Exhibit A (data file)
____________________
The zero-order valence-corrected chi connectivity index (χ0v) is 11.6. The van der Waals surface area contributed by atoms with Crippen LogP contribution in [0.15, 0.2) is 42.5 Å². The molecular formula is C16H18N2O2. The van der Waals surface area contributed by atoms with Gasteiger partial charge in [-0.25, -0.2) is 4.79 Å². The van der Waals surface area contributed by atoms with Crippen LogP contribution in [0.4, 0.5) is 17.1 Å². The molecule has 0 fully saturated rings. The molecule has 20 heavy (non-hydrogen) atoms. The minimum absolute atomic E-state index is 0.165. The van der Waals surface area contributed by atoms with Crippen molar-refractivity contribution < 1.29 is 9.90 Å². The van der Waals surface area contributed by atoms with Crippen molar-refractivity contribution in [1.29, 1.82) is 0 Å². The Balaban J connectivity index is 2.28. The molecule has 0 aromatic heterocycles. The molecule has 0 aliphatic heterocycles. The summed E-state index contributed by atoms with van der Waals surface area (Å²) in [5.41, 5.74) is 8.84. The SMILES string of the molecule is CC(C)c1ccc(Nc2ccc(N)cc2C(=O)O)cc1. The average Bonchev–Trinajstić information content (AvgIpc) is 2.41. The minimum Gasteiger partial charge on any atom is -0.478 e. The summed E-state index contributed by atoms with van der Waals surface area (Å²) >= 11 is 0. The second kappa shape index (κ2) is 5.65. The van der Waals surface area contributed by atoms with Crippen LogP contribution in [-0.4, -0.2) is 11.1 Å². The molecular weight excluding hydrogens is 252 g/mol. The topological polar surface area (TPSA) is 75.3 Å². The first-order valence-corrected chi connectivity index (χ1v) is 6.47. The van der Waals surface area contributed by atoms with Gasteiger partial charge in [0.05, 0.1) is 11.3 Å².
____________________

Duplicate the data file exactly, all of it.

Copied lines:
The zero-order valence-corrected chi connectivity index (χ0v) is 11.6. The van der Waals surface area contributed by atoms with Crippen LogP contribution in [0.15, 0.2) is 42.5 Å². The molecular formula is C16H18N2O2. The van der Waals surface area contributed by atoms with Gasteiger partial charge in [-0.25, -0.2) is 4.79 Å². The van der Waals surface area contributed by atoms with Crippen LogP contribution in [0.4, 0.5) is 17.1 Å². The molecule has 0 fully saturated rings. The molecule has 20 heavy (non-hydrogen) atoms. The minimum absolute atomic E-state index is 0.165. The van der Waals surface area contributed by atoms with Crippen molar-refractivity contribution < 1.29 is 9.90 Å². The van der Waals surface area contributed by atoms with Crippen molar-refractivity contribution in [1.29, 1.82) is 0 Å². The Balaban J connectivity index is 2.28. The molecule has 0 aromatic heterocycles. The molecule has 0 aliphatic heterocycles. The summed E-state index contributed by atoms with van der Waals surface area (Å²) in [5.41, 5.74) is 8.84. The SMILES string of the molecule is CC(C)c1ccc(Nc2ccc(N)cc2C(=O)O)cc1. The average Bonchev–Trinajstić information content (AvgIpc) is 2.41. The minimum Gasteiger partial charge on any atom is -0.478 e. The summed E-state index contributed by atoms with van der Waals surface area (Å²) >= 11 is 0. The second kappa shape index (κ2) is 5.65. The van der Waals surface area contributed by atoms with Crippen LogP contribution in [-0.4, -0.2) is 11.1 Å². The molecular weight excluding hydrogens is 252 g/mol. The topological polar surface area (TPSA) is 75.3 Å². The first-order valence-corrected chi connectivity index (χ1v) is 6.47. The van der Waals surface area contributed by atoms with Gasteiger partial charge in [0.05, 0.1) is 11.3 Å².